Remember that old warning that came from your parents if you said a bad word?
“If you say that again, I’ll wash your mouth out with soap.” Of course, my various parental units never had occasion to give me that warning because I was Miss Goodie Two Shoes, baby. Now might be a different story.
Anyway, some kids are preemptively putting soap in their mouths and swallowing it; not because they feel guilty for using four-letter words; not because they feel dirty inside.
Spring cleaning may be several months away, but laundry detergent is making big headlines this week as a dangerous stunt called the “Tide Pod Challenge” is going viral on YouTube and other social media platforms.
The challenge is for participants –- primarily teens and young adults, in the videos making the rounds –- to put the pods into their mouths, sometimes even chew them, and then post videos of what happens. Some of these individuals experience foaming at the mouth and severe coughing spells after consuming a pod.
It’s more than just a strange behavior, it’s potentially deadly. Here are some facts about the craze to help
friends and family protect teens from the hazardous experiment.
What are Tide pods?
Tide pods, the brand’s version of the popular laundry detergent pods, are small packets of detergent designed to dissolve while washing clothes. Each pod contains pre-measured, concentrated detergent levels.
The outside wrapping of a tide pod is made of polyvinylalcohol (PVA), a water soluble plastic compound. For the same reason that this packet dissolves in the machine washing laundry [sic], it can also dissolve in a person’s mouth — leading to the immediate release and absorption of the contents.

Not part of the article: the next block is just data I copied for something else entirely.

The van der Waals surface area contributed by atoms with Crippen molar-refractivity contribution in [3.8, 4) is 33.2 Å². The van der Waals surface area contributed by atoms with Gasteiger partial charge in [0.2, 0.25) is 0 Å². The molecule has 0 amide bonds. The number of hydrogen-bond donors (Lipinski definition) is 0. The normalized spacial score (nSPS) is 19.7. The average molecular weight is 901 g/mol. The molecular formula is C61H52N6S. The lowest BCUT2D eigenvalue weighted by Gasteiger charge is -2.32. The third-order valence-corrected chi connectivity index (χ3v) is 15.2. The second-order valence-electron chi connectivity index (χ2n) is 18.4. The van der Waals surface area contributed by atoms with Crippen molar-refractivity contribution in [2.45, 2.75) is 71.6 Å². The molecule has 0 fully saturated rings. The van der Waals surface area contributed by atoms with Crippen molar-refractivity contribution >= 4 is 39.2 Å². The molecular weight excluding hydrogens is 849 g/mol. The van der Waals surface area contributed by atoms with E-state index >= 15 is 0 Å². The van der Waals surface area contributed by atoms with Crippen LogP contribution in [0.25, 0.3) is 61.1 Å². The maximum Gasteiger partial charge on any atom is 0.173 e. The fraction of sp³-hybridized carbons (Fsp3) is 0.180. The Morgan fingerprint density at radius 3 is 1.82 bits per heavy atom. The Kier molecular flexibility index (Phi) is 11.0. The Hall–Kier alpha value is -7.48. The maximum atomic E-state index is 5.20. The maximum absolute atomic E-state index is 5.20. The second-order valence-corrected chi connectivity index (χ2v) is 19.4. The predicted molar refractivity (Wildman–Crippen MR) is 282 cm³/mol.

Even if the stuff couldn’t kill you, who would want to put soap in their mouths? The whole reason that the old-school fake threat was so useful was that soap tastes horrible.
But, as a friend pointed out, we old people did crazy things when we were kids. My “crazy” usually involved biking/rolling skating down a steep incline. Helmets and knee-pads never crossed our minds or those of our parents.
In short, old-school crazy usually involved fun.
But I guess You Tube fame is the new fun.
May they all remove themselves from my lawn with prejudice. As a matter of fact, I don’t even want them on my street. That much stupidity is probably more contagious than this year’s flu.
Juliette Akinyi Ochieng blogs at baldilocks. (Her older blog is located here.) Her first novel, Tale of the Tigers: Love is Not a Game, was published in 2012. Her second novel tentatively titled Arlen’s Harem, will be done one day soon! Follow her on Twitter and on Gab.ai.
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